Scottish Labour leader Anas Sarwar has backed plans set out by Keir Starmer to end licensing for new oil and gas fields.
It follows reports over the weekend that the UK Labour leader would unveil the plan as part of a major net-zero energy policy announcement in Scotland in June.
The reports confirm a long-running message from Mr Starmer of Labour’s intention to set a stop date for new investment and production in the North Sea.
The party has since said it will only commit to existing licences, while Labour’s shadow work and pensions secretary Jonathan Ashworth told Sky News on Sunday that its focus would be on ensuring current developments are managed “sustainably”.
The plans were roundly criticised by the industry, including by Offshore Energies UK (OEUK) chief executive David Whitehouse, who said the sector had received the proposals with “deep concern.”
Aberdeen and Grampian Chamber of Commerce policy director Ryan Crighton described it as a “pie in the sky strategy” which had been made with “zero engagement with the industry, or the region.”
The Scottish Conservatives said the plans were “nothing short of a gut punch to the industry and tens of thousands of Scots who work in it,” while shadow energy secretary Liam Kerr said Mr Sarwar and the party must clarify their position.
No ‘cliff edge’
In response, Scottish Labour representatives said it would not pursue a “cliff edge” stop for the sector.
A Scottish Labour spokeswoman said: “Labour will not impose a cliff edge end to oil and gas production while we transform the UK into a clean energy superpower – existing licences will continue and using existing wells sensibly is baked into our plans.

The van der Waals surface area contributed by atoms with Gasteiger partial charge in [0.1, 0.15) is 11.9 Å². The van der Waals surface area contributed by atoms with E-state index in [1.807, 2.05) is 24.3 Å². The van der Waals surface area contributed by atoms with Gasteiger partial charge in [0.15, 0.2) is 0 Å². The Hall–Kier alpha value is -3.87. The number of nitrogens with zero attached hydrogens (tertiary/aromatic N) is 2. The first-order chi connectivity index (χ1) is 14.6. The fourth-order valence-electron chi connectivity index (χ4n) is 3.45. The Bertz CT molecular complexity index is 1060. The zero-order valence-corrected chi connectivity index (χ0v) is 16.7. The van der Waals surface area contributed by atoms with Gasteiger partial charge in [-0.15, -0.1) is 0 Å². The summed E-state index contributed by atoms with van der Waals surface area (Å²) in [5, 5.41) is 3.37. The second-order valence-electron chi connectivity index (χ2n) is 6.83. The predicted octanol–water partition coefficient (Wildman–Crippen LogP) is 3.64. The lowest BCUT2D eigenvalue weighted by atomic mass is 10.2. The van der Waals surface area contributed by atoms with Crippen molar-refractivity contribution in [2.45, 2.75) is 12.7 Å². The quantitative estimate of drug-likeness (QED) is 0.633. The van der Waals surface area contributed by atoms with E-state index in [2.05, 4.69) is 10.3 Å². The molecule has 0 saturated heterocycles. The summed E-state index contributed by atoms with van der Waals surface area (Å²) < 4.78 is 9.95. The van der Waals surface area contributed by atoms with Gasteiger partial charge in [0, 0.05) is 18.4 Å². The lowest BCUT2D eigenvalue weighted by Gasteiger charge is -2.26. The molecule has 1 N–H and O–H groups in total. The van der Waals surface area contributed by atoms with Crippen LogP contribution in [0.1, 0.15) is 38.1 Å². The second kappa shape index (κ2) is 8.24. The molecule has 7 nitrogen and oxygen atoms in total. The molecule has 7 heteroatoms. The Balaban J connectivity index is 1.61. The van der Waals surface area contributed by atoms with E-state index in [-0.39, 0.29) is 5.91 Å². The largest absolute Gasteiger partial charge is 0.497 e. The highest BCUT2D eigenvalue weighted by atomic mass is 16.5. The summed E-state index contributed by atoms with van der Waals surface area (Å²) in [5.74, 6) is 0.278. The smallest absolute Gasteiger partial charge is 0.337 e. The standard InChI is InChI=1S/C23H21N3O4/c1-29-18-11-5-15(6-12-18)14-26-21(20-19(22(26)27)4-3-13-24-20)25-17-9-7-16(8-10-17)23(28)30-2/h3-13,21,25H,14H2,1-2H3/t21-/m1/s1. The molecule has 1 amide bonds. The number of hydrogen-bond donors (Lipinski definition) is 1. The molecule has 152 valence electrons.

“Labour is committed to a just transition that works for all of our communities – lowering bills for good and creating tens of thousands of skilled, long-term jobs in Scotland and across the UK.”
Mr Starmer’s policy brings Labour roughly into line with the SNP which, under First Minister Humza Yousaf holds a presumption against further North Sea drilling as part of its draft energy strategy
Asked for his stance on future drilling earlier this month, Mr Yousaf said there should be “no new extraction” of North Sea oil and gas, unless there is a “good reason to do so”.
‘Economically illiterate’ to rely on imports
However Scottish Labour Executive member and Aberdeen councillor Deena Tissera vowed on Tuesday that the party would not “turn its back” on the north-east energy sector.
“If Aberdeen is to retain the Energy Capital of Europe title, it must work closely with the oil, gas, and renewable sector to embrace a successful energy transition. Aberdeen has a unique skilled workforce that is leading the way in moving towards renewable just transition,” she said.
“All of us want to see Labour commit towards more renewable sources of energy by investing in the green jobs of the future, however we must remember that hundreds of thousands of jobs remain within the oil and gas industry and that we cannot turn our back on a sector which has supported UK PLC through the difficult times.”
She added that it would be “economically illiterate” to import oil and gas while resources remain in the North Sea.
“It is vital that the oil and gas industry works with Labour to ensure that the priority of the UK matches the serious change needed to protect our environment whilst we move towards just transition.
“It is refreshing to see Sir Keir Starmer does not intend to strangle the oil and gas sector as some have predicted but to work with the oil and gas sector to transform the UK into a clean energy superpower with Aberdeen being at the heart of that promise.”
OEUK’s Whitehouse said he had personal assurances from Mr Starmer that he would engage with the industry in the coming days with further details on the plan, ahead of any formal announcement.